Payed leave's end is hard on Manchin's state backers

Jessi Garman is the mother to twins aged 3 and 4. She has been trying to find a job, as well as trying for a third child. Her husband is in the military. She was optimistic that Congress would finally approve paid family medical leaves.

Payed leave's end is hard on Manchin's state backers

However, that was before Democratic Senator Joe Manchin of West Virginia opposed the proposal. Garman's despair has become anger, as neither having another child nor getting full-time employment seem possible.

Garman, of Milton, said that "it almost feels personal because Joe Manchin my senator"

The decades-old plan to allow workers to take time off for medical care, including childbirth and surgeries, is now being rebuffed by supporters in West Virginia, Manchin's home state. West Virginia has one of the oldest states in the country.

State activists are still working with Manchin -- a proleave group planned rent an airplane and fly banners over one of his fundraisers at a resort. Kayla Young, a member of state House of Delegates, also helps with Paid Leave Works for West Virginia. They hope that President Joe Biden will include some form of paid leave in his social spending package.

Young stated, "It's depressing, but it's not over yet."

Sarah Clemente believes Young is correct, as paid leave would have made it easier for her three children. She said that she was forced to take two years off work and then return to work a week after giving birth to Penelope, her youngest child, who she adopted from Ryan's family.

We followed the guidelines of what it is to be responsible and successful adults. Clemente, a 40 year-old health care manager, said that while we were there now, there was much suffering and heartbreak. It's still difficult.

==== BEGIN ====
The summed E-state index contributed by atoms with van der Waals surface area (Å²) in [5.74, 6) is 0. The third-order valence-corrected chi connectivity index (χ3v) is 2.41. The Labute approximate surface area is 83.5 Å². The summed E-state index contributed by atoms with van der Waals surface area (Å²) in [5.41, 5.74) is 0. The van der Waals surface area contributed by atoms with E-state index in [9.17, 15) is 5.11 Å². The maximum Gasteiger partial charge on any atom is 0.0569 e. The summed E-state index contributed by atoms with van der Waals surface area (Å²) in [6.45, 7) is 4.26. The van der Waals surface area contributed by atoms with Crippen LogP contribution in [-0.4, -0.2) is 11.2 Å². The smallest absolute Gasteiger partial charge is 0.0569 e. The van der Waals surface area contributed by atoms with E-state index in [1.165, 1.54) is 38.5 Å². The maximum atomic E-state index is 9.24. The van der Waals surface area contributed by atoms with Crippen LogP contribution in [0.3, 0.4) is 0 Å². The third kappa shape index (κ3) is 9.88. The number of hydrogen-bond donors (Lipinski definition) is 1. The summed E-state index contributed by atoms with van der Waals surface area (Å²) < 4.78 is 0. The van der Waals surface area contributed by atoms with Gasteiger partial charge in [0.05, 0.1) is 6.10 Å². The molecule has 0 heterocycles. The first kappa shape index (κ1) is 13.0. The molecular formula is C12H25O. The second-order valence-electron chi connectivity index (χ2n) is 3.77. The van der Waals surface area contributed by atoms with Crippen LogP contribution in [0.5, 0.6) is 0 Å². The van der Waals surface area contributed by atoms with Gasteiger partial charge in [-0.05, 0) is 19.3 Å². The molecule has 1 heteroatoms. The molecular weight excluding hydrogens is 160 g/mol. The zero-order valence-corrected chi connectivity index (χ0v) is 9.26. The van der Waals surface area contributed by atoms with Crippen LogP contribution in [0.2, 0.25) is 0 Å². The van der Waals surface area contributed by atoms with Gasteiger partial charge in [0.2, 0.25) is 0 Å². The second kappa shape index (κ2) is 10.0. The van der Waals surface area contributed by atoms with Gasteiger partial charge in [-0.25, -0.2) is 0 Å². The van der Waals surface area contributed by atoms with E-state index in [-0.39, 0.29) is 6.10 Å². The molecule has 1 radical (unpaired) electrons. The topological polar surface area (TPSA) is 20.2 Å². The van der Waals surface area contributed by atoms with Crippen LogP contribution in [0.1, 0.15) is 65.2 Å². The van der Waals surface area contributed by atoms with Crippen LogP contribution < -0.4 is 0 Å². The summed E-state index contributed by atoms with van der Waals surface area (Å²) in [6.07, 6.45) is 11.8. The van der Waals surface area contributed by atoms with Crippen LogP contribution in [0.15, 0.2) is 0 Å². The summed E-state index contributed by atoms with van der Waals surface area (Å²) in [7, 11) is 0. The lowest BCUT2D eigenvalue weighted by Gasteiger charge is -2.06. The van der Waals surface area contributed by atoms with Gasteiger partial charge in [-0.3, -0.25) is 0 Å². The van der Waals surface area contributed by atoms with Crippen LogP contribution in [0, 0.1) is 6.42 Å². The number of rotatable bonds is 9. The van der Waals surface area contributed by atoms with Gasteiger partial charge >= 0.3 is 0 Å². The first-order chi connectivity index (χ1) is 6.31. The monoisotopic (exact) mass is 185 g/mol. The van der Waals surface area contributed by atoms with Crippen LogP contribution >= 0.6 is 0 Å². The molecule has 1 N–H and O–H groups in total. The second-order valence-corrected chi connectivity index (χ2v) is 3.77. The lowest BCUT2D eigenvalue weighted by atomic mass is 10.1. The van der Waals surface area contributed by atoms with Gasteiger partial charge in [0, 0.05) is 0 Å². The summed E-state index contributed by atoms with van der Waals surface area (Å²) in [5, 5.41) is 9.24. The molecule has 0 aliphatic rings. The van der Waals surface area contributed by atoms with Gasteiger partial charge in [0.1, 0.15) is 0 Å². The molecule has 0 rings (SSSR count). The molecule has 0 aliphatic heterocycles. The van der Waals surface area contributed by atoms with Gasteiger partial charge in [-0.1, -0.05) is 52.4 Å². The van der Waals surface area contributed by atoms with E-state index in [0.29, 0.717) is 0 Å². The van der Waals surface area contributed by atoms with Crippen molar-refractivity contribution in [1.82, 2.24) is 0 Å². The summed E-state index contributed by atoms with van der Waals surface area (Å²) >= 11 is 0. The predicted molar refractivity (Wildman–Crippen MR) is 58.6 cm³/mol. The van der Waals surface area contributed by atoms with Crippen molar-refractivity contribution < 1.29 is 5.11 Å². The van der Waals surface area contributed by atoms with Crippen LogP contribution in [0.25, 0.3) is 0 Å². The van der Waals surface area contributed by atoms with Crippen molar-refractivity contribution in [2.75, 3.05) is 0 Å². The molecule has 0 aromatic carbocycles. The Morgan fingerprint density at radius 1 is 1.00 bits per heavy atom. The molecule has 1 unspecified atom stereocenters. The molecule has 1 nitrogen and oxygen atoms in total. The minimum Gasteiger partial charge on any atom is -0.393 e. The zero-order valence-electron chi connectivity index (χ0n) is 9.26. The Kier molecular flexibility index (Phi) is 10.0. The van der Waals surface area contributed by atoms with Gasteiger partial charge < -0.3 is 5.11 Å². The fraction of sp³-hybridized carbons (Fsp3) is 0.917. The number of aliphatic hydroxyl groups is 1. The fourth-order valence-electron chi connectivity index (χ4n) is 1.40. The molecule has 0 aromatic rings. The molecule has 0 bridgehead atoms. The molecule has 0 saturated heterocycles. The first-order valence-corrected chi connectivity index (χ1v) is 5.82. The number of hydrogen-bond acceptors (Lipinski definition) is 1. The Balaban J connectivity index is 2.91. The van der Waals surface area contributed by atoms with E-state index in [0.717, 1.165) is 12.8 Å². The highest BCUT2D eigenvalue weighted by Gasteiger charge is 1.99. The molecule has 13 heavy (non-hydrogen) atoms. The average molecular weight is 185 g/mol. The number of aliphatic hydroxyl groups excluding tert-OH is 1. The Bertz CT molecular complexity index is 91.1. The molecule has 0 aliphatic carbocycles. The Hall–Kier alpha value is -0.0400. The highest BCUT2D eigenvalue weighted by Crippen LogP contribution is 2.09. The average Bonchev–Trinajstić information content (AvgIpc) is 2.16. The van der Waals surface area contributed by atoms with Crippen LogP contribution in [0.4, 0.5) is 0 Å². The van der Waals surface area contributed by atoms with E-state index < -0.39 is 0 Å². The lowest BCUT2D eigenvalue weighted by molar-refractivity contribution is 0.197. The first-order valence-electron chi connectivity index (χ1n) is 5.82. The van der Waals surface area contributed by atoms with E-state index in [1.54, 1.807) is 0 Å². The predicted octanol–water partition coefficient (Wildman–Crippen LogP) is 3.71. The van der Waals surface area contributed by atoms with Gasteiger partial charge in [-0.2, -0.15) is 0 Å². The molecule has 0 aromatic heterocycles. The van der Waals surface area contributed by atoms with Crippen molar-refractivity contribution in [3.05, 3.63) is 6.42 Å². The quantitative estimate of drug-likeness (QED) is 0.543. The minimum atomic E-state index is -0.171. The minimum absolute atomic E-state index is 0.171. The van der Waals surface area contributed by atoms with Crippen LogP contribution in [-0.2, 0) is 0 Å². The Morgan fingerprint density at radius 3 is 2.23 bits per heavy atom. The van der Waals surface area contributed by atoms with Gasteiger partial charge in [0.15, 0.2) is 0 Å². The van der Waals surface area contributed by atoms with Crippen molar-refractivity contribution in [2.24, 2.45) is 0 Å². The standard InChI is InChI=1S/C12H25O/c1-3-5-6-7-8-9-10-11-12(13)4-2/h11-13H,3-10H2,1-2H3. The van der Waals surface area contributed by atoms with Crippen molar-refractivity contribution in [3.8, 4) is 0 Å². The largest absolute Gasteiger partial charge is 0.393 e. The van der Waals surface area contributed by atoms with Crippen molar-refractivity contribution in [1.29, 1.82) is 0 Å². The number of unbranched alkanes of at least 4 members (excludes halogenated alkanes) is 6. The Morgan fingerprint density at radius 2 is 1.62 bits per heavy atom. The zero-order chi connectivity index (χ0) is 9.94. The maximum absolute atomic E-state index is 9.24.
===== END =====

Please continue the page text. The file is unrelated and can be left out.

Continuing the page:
Biden originally proposed 12 weeks paid leave for parents, caregivers, and people who are sick. However, it was not included in the $1.7 trillion framework that the White House released on Thursday. This was after Manchin's opposition became apparent. Manchin, whose support has been crucial due to the small Democratic edge in Senate, stated that he did not want the United States to become "an entitlement society".

The senator is still being lobbied by Democrats, but he hasn’t changed his mind despite several proposals to reduce leave from 12 to 4 weeks or limit it to new parents. New York Senator Kirsten Gillibrand said that she spoke extensively with Manchin. He asked great questions but wasn't focused on the details of the proposal or had concerns about its costs.

Amber Gabor, Manchin's county in northern West Virginia allowed her to take some time off when one of her children -- aged 2, 7, and 9 -- had to be home for two weeks due to a coronavirus infection at school. She thought 12 weeks of paid time off was excessive.

"I don’t see why you would need that much at once, except if it were a maternity leave. Gabor said that most places (work) offer this anyway." Gabor works remotely as a customer service representative for a power company.

Samantha Camp, a Spencer dentist, is one of many who says they will continue to make it without paid leave.

Camp will continue to pay $50 per month for disability insurance that she purchases as an insurance policy to protect herself from having to miss work due the bone problem that led her hip replacement last year. She felt that she was forced to return to work earlier than the doctors had recommended.

Camp, 34, said that it was extremely worrying to be without any income. "The doctors wanted me to wait for six weeks. I knew that I could not afford it financially. In reality, I was off for only two and a quarter weeks."

Chris Hedges, a partner at the law firm, stated that it provided Camp with all the vacation time it could and that having government-funded leaves would have made it even better.

Hedges stated that it was almost impossible for small businesses to afford paid leave. "The paid leave that would've been available through Biden’s bill would have been a big help. It would have helped us retain our employees."

Brittanie Hairston, Charleston's westside, said that paid leave would have helped ease her concerns about what would happen to her sons (6 and 10 years old) if they were to become sick with COVID-19.

She said, "I can't return to work until they are clear."

Mildred Tompkins works for a non-profit in the capital that promotes health and education. She said her two daughters, Mildred and Mildred, are both in their 20s, and work in low-paying health care jobs.

She said that it would make a big difference for people who are "just regular", right at the poverty line, and still working.

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